Stevens inherited her parents' musicality and, despite her chaotic childhood, she began her career in music at a very young age. While still a child in Brooklyn, she formed her own vocal group, The Foremost, featuring three male backup singers who later became The Lettermen, a famous pop trio. After settling in Los Angeles, Stevens attended Sacred Heart Academy and, in 1954 at the age of 14, she formed another band: an all-female trio called The Three Debs.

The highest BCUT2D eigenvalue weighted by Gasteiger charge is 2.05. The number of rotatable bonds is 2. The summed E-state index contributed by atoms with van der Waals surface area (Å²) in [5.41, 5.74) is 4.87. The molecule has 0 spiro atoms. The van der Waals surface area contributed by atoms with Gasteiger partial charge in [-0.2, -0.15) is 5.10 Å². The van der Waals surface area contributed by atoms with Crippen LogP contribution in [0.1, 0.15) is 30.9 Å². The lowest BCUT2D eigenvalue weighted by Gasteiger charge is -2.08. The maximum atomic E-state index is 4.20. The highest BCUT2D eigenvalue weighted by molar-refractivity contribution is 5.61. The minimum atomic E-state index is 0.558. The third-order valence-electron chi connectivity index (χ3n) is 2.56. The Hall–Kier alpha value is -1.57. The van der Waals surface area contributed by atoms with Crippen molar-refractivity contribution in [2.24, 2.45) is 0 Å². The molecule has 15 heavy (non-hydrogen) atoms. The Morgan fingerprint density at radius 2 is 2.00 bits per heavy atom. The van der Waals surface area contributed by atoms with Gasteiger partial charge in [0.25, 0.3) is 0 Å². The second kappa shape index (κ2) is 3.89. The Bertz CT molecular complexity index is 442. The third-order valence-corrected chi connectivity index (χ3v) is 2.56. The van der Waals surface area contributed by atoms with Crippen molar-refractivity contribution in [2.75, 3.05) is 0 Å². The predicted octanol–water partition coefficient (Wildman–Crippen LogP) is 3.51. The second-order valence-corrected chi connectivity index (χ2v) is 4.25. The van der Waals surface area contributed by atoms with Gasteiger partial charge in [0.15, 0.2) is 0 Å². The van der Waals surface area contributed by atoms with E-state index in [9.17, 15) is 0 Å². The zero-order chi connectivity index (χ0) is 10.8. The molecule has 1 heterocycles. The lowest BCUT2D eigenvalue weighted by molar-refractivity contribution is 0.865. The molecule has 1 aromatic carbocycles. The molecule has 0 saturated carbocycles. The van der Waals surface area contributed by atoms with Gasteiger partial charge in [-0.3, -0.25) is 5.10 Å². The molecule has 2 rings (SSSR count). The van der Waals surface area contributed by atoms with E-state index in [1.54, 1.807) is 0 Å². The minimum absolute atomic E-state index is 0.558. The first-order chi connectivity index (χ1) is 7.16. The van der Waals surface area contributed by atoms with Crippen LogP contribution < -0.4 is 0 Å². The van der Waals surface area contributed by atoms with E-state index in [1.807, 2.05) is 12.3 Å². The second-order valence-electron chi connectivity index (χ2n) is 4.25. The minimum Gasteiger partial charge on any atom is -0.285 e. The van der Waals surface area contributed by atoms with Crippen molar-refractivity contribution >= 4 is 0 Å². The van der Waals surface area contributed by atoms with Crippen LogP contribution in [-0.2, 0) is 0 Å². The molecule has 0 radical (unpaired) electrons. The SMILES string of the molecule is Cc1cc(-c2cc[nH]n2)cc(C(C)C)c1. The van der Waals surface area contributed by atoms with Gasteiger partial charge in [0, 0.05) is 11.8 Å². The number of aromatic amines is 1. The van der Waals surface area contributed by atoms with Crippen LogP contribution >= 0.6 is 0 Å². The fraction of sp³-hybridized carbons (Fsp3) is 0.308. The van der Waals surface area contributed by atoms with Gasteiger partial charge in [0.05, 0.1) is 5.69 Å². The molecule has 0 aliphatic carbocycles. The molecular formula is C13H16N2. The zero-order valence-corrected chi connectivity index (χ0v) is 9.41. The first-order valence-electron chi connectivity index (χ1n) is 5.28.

Stevens first achieved professional success not as a singer, however, but as an actress. In 1957, Stevens landed minor roles in a pair of B-list Hollywood films: Young and Dangerous and Eighteen and Anxious. While the films were not terribly successful at the box office, they got Stevens noticed by legendary comedian Jerry Lewis, who cast her in his 1958 film, Rock-a-Bye Baby. A year later, Stevens landed her most famous role to date as the ditzy blonde photographer and nightclub singer Cricket Blake on ABC's detective drama Hawaiian Eye. While starring on Hawaiian Eye, Stevens also returned to music. She recorded two hit singles—"Kookie, Kookie, Lend Me Your Comb" and "Sixteen Reasons"—both of which cracked the top five on Billboard's singles chart.